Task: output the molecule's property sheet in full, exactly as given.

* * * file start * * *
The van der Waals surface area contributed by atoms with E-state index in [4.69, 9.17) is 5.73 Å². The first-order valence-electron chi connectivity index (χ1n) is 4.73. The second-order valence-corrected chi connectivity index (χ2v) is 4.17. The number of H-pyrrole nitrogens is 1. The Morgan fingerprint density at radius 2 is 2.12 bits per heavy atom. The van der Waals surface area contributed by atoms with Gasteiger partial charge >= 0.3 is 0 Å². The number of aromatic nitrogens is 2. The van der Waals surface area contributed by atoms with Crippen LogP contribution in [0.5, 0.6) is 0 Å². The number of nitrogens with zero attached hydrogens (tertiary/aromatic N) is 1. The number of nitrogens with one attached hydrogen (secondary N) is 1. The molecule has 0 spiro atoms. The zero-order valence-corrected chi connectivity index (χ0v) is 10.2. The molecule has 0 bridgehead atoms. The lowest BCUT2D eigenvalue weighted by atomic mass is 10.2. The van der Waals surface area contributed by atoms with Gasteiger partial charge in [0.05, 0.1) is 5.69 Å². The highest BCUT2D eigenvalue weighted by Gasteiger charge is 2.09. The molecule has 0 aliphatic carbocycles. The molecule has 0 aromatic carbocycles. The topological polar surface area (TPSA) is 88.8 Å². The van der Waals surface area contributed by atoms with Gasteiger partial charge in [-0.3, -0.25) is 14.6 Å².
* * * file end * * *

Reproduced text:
The van der Waals surface area contributed by atoms with E-state index in [4.69, 9.17) is 5.73 Å². The first-order valence-electron chi connectivity index (χ1n) is 4.73. The second-order valence-corrected chi connectivity index (χ2v) is 4.17. The number of H-pyrrole nitrogens is 1. The Morgan fingerprint density at radius 2 is 2.12 bits per heavy atom. The van der Waals surface area contributed by atoms with Gasteiger partial charge >= 0.3 is 0 Å². The number of aromatic nitrogens is 2. The van der Waals surface area contributed by atoms with Crippen LogP contribution in [0.5, 0.6) is 0 Å². The number of nitrogens with zero attached hydrogens (tertiary/aromatic N) is 1. The number of nitrogens with one attached hydrogen (secondary N) is 1. The molecule has 0 spiro atoms. The zero-order valence-corrected chi connectivity index (χ0v) is 10.2. The molecule has 0 bridgehead atoms. The lowest BCUT2D eigenvalue weighted by atomic mass is 10.2. The van der Waals surface area contributed by atoms with Gasteiger partial charge in [0.05, 0.1) is 5.69 Å². The highest BCUT2D eigenvalue weighted by Gasteiger charge is 2.09. The molecule has 0 aliphatic carbocycles. The molecule has 0 aromatic carbocycles. The topological polar surface area (TPSA) is 88.8 Å². The van der Waals surface area contributed by atoms with Gasteiger partial charge in [-0.3, -0.25) is 14.6 Å².